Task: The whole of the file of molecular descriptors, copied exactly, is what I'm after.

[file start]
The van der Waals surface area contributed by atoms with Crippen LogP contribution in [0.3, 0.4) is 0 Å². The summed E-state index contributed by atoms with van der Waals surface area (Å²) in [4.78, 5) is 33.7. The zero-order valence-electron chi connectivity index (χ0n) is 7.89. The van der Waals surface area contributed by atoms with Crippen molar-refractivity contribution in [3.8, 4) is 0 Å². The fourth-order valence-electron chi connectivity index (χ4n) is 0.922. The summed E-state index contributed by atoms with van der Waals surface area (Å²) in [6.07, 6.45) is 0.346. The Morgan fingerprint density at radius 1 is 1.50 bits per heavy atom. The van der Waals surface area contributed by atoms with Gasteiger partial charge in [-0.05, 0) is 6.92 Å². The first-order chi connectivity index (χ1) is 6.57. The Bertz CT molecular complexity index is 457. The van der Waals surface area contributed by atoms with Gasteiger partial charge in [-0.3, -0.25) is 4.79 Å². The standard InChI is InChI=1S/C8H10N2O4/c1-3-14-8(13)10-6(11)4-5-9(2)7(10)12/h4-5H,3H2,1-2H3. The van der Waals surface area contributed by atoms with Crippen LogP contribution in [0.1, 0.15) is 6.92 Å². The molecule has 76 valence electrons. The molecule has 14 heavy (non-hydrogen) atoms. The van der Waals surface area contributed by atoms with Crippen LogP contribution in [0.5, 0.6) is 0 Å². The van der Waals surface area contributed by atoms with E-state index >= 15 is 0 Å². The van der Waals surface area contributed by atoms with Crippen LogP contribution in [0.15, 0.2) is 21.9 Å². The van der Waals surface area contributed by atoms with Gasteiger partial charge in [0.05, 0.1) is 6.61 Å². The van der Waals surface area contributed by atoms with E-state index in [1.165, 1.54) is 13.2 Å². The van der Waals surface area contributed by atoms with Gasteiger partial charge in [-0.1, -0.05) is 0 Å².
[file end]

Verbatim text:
The van der Waals surface area contributed by atoms with Crippen LogP contribution in [0.3, 0.4) is 0 Å². The summed E-state index contributed by atoms with van der Waals surface area (Å²) in [4.78, 5) is 33.7. The zero-order valence-electron chi connectivity index (χ0n) is 7.89. The van der Waals surface area contributed by atoms with Crippen molar-refractivity contribution in [3.8, 4) is 0 Å². The fourth-order valence-electron chi connectivity index (χ4n) is 0.922. The summed E-state index contributed by atoms with van der Waals surface area (Å²) in [6.07, 6.45) is 0.346. The Morgan fingerprint density at radius 1 is 1.50 bits per heavy atom. The van der Waals surface area contributed by atoms with Gasteiger partial charge in [-0.05, 0) is 6.92 Å². The first-order chi connectivity index (χ1) is 6.57. The Bertz CT molecular complexity index is 457. The van der Waals surface area contributed by atoms with Gasteiger partial charge in [-0.3, -0.25) is 4.79 Å². The standard InChI is InChI=1S/C8H10N2O4/c1-3-14-8(13)10-6(11)4-5-9(2)7(10)12/h4-5H,3H2,1-2H3. The van der Waals surface area contributed by atoms with Crippen LogP contribution in [0.1, 0.15) is 6.92 Å². The molecule has 76 valence electrons. The molecule has 14 heavy (non-hydrogen) atoms. The van der Waals surface area contributed by atoms with Crippen LogP contribution in [0.5, 0.6) is 0 Å². The van der Waals surface area contributed by atoms with E-state index >= 15 is 0 Å². The van der Waals surface area contributed by atoms with Crippen LogP contribution in [0.15, 0.2) is 21.9 Å². The van der Waals surface area contributed by atoms with Gasteiger partial charge in [0.05, 0.1) is 6.61 Å². The van der Waals surface area contributed by atoms with E-state index in [1.165, 1.54) is 13.2 Å². The van der Waals surface area contributed by atoms with Gasteiger partial charge in [-0.1, -0.05) is 0 Å².